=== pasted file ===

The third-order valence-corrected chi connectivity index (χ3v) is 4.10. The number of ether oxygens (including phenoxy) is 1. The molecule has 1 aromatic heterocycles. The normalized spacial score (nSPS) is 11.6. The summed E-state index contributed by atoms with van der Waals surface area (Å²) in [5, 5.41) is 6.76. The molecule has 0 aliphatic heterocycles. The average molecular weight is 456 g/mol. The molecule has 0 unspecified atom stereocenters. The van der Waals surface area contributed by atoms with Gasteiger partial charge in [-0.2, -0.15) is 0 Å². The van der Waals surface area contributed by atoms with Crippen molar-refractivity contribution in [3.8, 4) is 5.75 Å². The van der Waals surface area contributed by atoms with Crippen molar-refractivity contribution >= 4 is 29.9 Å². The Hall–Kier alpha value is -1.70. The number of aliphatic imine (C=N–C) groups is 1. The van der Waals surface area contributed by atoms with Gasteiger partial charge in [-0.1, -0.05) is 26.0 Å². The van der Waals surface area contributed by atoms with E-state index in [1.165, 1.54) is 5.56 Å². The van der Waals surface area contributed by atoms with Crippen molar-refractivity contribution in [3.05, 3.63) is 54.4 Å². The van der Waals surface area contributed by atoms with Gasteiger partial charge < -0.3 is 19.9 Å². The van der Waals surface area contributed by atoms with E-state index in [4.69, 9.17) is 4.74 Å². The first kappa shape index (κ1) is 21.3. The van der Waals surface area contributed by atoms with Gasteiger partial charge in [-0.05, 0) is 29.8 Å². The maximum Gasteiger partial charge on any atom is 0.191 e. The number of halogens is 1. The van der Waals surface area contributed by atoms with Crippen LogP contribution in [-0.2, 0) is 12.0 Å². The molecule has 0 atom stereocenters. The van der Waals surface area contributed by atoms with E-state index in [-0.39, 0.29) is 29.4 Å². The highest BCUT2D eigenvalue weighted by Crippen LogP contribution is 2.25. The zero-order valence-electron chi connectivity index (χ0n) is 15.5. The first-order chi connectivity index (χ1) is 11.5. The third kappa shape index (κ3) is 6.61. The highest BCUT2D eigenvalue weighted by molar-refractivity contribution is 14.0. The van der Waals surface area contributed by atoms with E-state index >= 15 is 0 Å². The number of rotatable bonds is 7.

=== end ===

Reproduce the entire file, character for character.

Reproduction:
The third-order valence-corrected chi connectivity index (χ3v) is 4.10. The number of ether oxygens (including phenoxy) is 1. The molecule has 1 aromatic heterocycles. The normalized spacial score (nSPS) is 11.6. The summed E-state index contributed by atoms with van der Waals surface area (Å²) in [5, 5.41) is 6.76. The molecule has 0 aliphatic heterocycles. The average molecular weight is 456 g/mol. The molecule has 0 unspecified atom stereocenters. The van der Waals surface area contributed by atoms with Gasteiger partial charge in [-0.2, -0.15) is 0 Å². The van der Waals surface area contributed by atoms with Crippen molar-refractivity contribution in [3.8, 4) is 5.75 Å². The van der Waals surface area contributed by atoms with Crippen molar-refractivity contribution >= 4 is 29.9 Å². The Hall–Kier alpha value is -1.70. The number of aliphatic imine (C=N–C) groups is 1. The van der Waals surface area contributed by atoms with Gasteiger partial charge in [-0.1, -0.05) is 26.0 Å². The van der Waals surface area contributed by atoms with E-state index in [1.165, 1.54) is 5.56 Å². The van der Waals surface area contributed by atoms with Crippen molar-refractivity contribution in [3.05, 3.63) is 54.4 Å². The van der Waals surface area contributed by atoms with Gasteiger partial charge < -0.3 is 19.9 Å². The van der Waals surface area contributed by atoms with E-state index in [4.69, 9.17) is 4.74 Å². The first kappa shape index (κ1) is 21.3. The van der Waals surface area contributed by atoms with Gasteiger partial charge in [-0.05, 0) is 29.8 Å². The maximum Gasteiger partial charge on any atom is 0.191 e. The number of halogens is 1. The van der Waals surface area contributed by atoms with Crippen LogP contribution in [-0.2, 0) is 12.0 Å². The molecule has 0 atom stereocenters. The van der Waals surface area contributed by atoms with E-state index in [-0.39, 0.29) is 29.4 Å². The highest BCUT2D eigenvalue weighted by Crippen LogP contribution is 2.25. The zero-order valence-electron chi connectivity index (χ0n) is 15.5. The first-order chi connectivity index (χ1) is 11.5. The third kappa shape index (κ3) is 6.61. The highest BCUT2D eigenvalue weighted by molar-refractivity contribution is 14.0. The van der Waals surface area contributed by atoms with E-state index >= 15 is 0 Å². The number of rotatable bonds is 7.